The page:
A bill by Rep. Houston Gaines banning “defusing the police” will not hinder efforts to reconsider public safety in Athens, commissioners say.

Gaines’ bill has passed the Georgian legislature and is on his way to the governor’s desk awaiting Governor Brian Kemp’s signature. This legislation would prohibit local governments from cutting a police agency’s budget by more than 5% within a year.

Exceptions are police stations with fewer than 25 officers or when revenue falls by more than 5%.

Gaines’ district includes Athens, a city that he specifically identified as necessary for this legislation. In 2020, Commissioners Mariah Parker and Tim Denson advocated a plan to reduce the Athens-Clarke County Police Department by 50% over a 10-year period, known as the 50/10 Public Safety Reform Plan.

“Last year there was a proposal to cut 50% of the police department and I felt that doing so would put our community at risk,” Gaines said.

“We have seen other places in the country like Minneapolis, Portland and Los Angeles where they did this and crime has skyrocketed. I wanted to make sure this doesn’t happen here in Athens, it doesn’t happen anywhere in Georgia. “

The 50/10 plan called for a committee to work out a plan to implement the budget cut, but ultimately the 50% cut was not implemented.

However, elements of this plan have been added to the 2021 fiscal year budget, including funding a mental health co-response team, an in-house ambulance service at 911 Dispatch, and funding a social worker for the public defender’s office.

Gaines’ bill received bipartisan support in Georgian legislation but was still due for signature by Kemp as of Friday night.

While drafting the legislation, Gaines received opposition from the Georgia Municipal Association. However, he said he spoke to them and other local governments and took some requests from the Municipal Association.

“We have worked with good local governments to ensure that they can do the same when there is a need to responsibly reduce spending. But if they just want to cut their police budgets and put families at risk, we have passed this measure, ”said Gaines.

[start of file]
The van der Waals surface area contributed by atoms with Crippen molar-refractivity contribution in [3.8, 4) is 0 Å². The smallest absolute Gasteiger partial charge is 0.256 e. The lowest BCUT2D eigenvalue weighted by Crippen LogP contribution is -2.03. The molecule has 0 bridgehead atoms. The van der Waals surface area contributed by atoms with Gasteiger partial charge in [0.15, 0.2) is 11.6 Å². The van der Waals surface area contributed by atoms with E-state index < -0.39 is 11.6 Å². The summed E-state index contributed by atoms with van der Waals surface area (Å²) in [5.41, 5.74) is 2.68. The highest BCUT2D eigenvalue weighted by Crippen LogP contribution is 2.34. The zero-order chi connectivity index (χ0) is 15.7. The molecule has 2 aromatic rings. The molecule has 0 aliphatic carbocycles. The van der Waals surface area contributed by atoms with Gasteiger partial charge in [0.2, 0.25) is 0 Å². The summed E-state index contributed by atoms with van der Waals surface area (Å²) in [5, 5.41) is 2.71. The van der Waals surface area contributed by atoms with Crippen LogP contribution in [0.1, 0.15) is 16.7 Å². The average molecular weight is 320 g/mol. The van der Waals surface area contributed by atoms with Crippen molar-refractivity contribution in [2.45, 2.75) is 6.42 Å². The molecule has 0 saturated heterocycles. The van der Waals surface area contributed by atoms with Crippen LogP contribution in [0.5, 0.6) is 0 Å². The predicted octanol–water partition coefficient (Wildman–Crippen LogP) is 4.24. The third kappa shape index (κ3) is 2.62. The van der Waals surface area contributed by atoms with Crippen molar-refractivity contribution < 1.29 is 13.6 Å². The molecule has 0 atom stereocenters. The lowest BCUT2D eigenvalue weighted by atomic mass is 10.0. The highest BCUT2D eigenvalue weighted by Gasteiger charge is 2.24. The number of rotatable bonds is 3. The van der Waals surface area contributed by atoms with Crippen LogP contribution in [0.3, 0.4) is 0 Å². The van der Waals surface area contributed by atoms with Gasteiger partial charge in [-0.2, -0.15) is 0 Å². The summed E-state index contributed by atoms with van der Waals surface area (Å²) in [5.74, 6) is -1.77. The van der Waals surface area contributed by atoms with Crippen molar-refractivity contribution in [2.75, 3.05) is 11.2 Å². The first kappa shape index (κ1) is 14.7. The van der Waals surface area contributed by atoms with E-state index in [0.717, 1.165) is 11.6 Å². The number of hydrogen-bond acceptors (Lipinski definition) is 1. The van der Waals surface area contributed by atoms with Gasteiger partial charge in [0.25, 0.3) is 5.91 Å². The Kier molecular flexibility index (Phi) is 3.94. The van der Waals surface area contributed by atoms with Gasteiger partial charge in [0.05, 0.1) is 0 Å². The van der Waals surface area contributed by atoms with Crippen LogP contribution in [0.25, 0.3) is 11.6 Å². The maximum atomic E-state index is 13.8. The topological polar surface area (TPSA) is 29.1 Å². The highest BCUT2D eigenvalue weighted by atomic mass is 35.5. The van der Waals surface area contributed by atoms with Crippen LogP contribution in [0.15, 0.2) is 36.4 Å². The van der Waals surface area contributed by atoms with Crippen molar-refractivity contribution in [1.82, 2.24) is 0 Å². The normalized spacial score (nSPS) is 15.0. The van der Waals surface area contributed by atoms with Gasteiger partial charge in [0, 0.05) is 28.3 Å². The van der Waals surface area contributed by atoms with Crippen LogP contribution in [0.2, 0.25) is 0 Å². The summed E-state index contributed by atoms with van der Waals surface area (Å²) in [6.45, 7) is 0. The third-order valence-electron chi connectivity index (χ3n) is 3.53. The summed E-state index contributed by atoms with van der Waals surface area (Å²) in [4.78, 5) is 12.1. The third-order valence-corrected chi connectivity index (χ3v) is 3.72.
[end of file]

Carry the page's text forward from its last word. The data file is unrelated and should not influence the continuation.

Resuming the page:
In the last Athens-Clarke County’s budget, the police budget was increased by 2.7%, or approximately $ 580,000. Police services make up 16% of the total budget, which is the largest percentage of all other departments. The sheriff’s office is the second highest at 12.6%.

Denson said the commissioners plan to introduce a pay scale plan to increase police salaries this year that would increase the police budget again.

“It is likely that we will be raising the wages of police officers based on a pay incremental plan so that wages are more competitive compared to other departments across the country so that we can actually make sure we get the best people for these positions,” said Denson

Speaking to his constituents, Gaines said he had received positive feedback and support from “across the political spectrum”.

The bill was drafted in response to the 50/10 plan by Parker and Denson, who both said they were not contacted by Gaines during its drafting process. Gaines said he checked the plan online and spoke to a few people in the local government.

“I checked what they posted and kept in touch with various people in our local government, but you know it’s something I’ve read through and reviewed all of their suggestions. You know what they suggested, it was honestly something that concerns me, “Gaines said.

One of Denson’s concerns is that this bill set a “dangerous precedent” by violating local control. Denson said this opens the door for state officials to create laws targeting the local governments they represent.

Both Denson and Parker said they expect this bill to be challenged and found unconstitutional.

Gaines said when families are at risk it is time for the state government to step in. He added that since the law applies to the entire state and not just Athens, it would not legally violate house rules laws.

“I’m someone who believes in local control, but when there are local governments that put families at risk and do that sort of thing, it’s worrying,” Gaines said.

Gaines called the defunding of the police a “radical” idea and is not supported by the people. However, he admitted that there are some cities and counties that are opposing the bill.

“I’ve heard from some people in our local government that the mayor and the commission are saying that this bill is not needed because they are not really going to disappoint the police. But I would say if that’s the case there is nothing to worry about, ”said Gaines.

And Parker said that bill won’t hinder their plans for Athens.

Parker advocates a reorganization of public security in Athens, which could in part include restructuring the police force.

“Ultimately, I mean, if we were to diversify our public safety response, we would be asking for an increased investment in public safety,” said Parker.